London Celebrates Great Women of Colour at Charity Event

The UK charity Black Heroes Foundation shone a spotlight on the lives and achievements of women of colour in a charity event on 30 October.

The London’s Greatest Women of Colour event highlighted those women who had a significant impact on black culture. Ground-breakers, such as Connie Mark, Claudia Jones and Mary Seacole, were lauded and applauded for their achievements.

Guests from around the world—including the High Commissioner of Jamaica—enjoyed an evening filled with traditional soul food, live music from artists like reggae artist Lloyd Brown, and diverse talks about London’s black women.

The event was organised to raise funds in order to bring back the Black Heroes in the Hall of Fame inspired show at the Hackney Empire Theatre in October 2019.

“This show was about celebrating our history and actually talking about and giving people information about our great historians, scientists, about our great entertainers and sportsmen,” said Joyce Fraser, founder of the Black Heroes Foundation.

The Black Heroes show, created in 1987 as a community project, became very popular and was even taken abroad to Jamaica and United States, where it won many awards including the Spirit of Detroit.

“It went into the penitentiary in Chicago and the in-mates cried because they didn’t know their history,” added Fraser.

The BHF was created in the memory of Peter Randolph Fraser, known as “Flip Fraser,” who was the creator of the Black Heroes in the Hall of Fame show. Fraser was also the first editor of The Voice, the only British national black weekly newspaper still operating in the United Kingdom.

The charity’s main focus is to develop awareness regarding black culture, as well as provide cultural and artistic initiatives in the community.

BHF is encouraging anyone who is interested in learning more about significant people of colour and black culture to contact them or attend one of their Soul Food Cafe events, which take place on the last Thursday of every month at Leilani Restaurant & Ashanti Restaurant in London.

#YouTubeBlack: A Review

Last week in Washington D.C., the black community on YouTube were left overshadowed beyond algorithms, as the second year of the annual fan fest, #YouTubeBlack, took place.

Supporters of the event and YouTubers alike took to Twitter and their channels to display their excitement—but those who disagreed with the event used social media to prompt a debate on the intentions of #YouTubeBlack.

They accused the event of inciting inequality. However, the event was created to address the racial inequalities that currently exist on the platform. Despite the backlash, #YouTubeBlack is being positively recognised by the majority as a space for celebration of black contributions to the globally recognised platform—and there’s nothing wrong with that!

When individuals claim that #YouTubeBlack is exclusory, it takes away from what the event is trying to do–create visibility for black content-makers.

One Twitter user stated, “It’s segregating content specifically by black people for the enjoyment of black people. That is the opposite of equality.” This was just one of the accusations that divided Twitter users on the issue.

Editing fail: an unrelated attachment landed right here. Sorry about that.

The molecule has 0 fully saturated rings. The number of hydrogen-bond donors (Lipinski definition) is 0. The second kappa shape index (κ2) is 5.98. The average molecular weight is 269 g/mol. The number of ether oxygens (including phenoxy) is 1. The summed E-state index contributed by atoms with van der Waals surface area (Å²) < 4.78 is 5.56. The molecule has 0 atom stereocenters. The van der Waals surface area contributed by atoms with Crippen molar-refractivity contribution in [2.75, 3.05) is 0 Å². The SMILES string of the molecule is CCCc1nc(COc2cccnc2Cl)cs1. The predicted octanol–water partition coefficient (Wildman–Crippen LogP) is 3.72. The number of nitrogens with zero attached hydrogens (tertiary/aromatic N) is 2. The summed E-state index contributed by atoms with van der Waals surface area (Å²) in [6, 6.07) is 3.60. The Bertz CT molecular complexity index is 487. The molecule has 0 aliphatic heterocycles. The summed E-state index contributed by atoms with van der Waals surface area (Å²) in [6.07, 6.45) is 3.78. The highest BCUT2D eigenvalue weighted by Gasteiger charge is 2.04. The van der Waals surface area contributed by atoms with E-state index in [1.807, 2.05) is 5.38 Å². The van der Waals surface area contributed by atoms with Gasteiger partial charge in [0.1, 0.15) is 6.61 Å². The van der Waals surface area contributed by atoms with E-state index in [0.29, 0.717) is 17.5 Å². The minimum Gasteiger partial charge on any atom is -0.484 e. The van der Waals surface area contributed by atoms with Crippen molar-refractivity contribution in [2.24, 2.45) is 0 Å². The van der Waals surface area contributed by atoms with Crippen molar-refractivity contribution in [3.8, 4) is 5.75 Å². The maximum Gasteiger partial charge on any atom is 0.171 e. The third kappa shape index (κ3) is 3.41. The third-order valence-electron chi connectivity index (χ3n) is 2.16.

But what’s more is that for years now, black content creators have been battling to be heard amongst YouTube algorithms who don’t display their content as frequently as other well-known creators. This means that many black YouTubers’ content is being lost within their own platform.

Attendees of #YouTubeBlack, such as Kingsley (who has 2.9m million subscribers), De’arra & Ken (5m subscribers) and LaToya Forever (1.4m subscribers) are just some of the well-known black content creators who you are unlikely to see on the trending or recommended pages of YouTube, despite their large following.

This is just evidence of how creators of colour have fallen victim to platforms that use algorithms to promote video-makers, but have lacked in promoting the black community as equally as other races.

The majority of entertainers of colour we see in our trending pages are generally globally known and Grammy award-winning musicians, who don’t reflect all genres that black creators represent within the social platform.

By allowing events like #YouTubeBlack to exist, these voices can be heard. The annual fest not only gives fans the chance to meet their favourite black YouTubers, but also unites the voices of the new and existing generation of black YouTubers.

This allows more creators who believe they couldn’t make it because of their ethnicity to be inspired and grow. It’s significant to see more black people celebrating these front-facing roles as they support and encourage others within the community, spreading a message that their opportunities are just as tangible and equal as any other race.

With a demographic of 50 million creators on YouTube, many agree that #YouTubeBlack is about uplifting an overlooked community amongst the mass shared platform.

By allowing black creatives to thrive by celebrating, supporting and mentoring fellow black creators, they can gain recognition within and beyond their community.

As one Twitter user defends, “#YouTubeBlack was created to acknowledge black creators who are often stuffed under the algorithm. Black YouTubers do not get nearly as much visibility/opportunities as other races, yet are consistently the forefront of every trend. The initiative was created to help balance that.”